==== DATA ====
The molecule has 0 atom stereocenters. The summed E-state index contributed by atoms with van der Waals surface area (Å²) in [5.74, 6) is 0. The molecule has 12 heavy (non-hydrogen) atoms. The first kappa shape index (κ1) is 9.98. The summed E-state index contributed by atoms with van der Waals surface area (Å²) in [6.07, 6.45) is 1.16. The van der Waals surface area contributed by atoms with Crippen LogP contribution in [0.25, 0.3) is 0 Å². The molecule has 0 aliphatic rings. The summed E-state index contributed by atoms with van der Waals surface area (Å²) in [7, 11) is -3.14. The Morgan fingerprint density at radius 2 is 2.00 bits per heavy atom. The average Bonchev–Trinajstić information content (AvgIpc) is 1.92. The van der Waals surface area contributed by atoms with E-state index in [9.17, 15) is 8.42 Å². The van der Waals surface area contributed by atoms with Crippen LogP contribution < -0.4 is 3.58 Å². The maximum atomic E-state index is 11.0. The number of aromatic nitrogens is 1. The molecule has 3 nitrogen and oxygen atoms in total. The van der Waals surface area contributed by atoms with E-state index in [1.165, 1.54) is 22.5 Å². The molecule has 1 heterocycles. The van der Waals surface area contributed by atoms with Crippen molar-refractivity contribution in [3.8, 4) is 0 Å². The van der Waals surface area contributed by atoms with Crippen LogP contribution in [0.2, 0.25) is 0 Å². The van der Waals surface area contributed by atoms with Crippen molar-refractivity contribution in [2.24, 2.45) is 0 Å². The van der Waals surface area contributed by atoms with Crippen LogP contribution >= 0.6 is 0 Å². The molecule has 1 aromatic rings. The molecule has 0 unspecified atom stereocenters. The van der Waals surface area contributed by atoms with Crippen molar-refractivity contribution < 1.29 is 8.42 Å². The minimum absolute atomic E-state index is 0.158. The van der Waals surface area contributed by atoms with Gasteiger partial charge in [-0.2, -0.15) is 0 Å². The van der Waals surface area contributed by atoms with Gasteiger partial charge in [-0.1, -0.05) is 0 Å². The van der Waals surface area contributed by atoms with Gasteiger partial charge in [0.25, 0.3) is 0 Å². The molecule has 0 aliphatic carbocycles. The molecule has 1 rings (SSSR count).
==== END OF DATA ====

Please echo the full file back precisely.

The molecule has 0 atom stereocenters. The summed E-state index contributed by atoms with van der Waals surface area (Å²) in [5.74, 6) is 0. The molecule has 12 heavy (non-hydrogen) atoms. The first kappa shape index (κ1) is 9.98. The summed E-state index contributed by atoms with van der Waals surface area (Å²) in [6.07, 6.45) is 1.16. The van der Waals surface area contributed by atoms with Crippen LogP contribution in [0.25, 0.3) is 0 Å². The molecule has 0 aliphatic rings. The summed E-state index contributed by atoms with van der Waals surface area (Å²) in [7, 11) is -3.14. The Morgan fingerprint density at radius 2 is 2.00 bits per heavy atom. The average Bonchev–Trinajstić information content (AvgIpc) is 1.92. The van der Waals surface area contributed by atoms with E-state index in [9.17, 15) is 8.42 Å². The van der Waals surface area contributed by atoms with Crippen LogP contribution < -0.4 is 3.58 Å². The maximum atomic E-state index is 11.0. The number of aromatic nitrogens is 1. The molecule has 3 nitrogen and oxygen atoms in total. The van der Waals surface area contributed by atoms with E-state index in [1.165, 1.54) is 22.5 Å². The molecule has 1 heterocycles. The van der Waals surface area contributed by atoms with Crippen molar-refractivity contribution in [3.8, 4) is 0 Å². The van der Waals surface area contributed by atoms with Crippen LogP contribution in [0.2, 0.25) is 0 Å². The van der Waals surface area contributed by atoms with Crippen molar-refractivity contribution in [2.24, 2.45) is 0 Å². The van der Waals surface area contributed by atoms with Crippen LogP contribution >= 0.6 is 0 Å². The molecule has 1 aromatic rings. The molecule has 0 unspecified atom stereocenters. The van der Waals surface area contributed by atoms with Crippen molar-refractivity contribution < 1.29 is 8.42 Å². The minimum absolute atomic E-state index is 0.158. The van der Waals surface area contributed by atoms with Gasteiger partial charge in [-0.2, -0.15) is 0 Å². The van der Waals surface area contributed by atoms with Gasteiger partial charge in [-0.1, -0.05) is 0 Å². The van der Waals surface area contributed by atoms with Gasteiger partial charge in [0.25, 0.3) is 0 Å². The molecule has 0 aliphatic carbocycles. The molecule has 1 rings (SSSR count).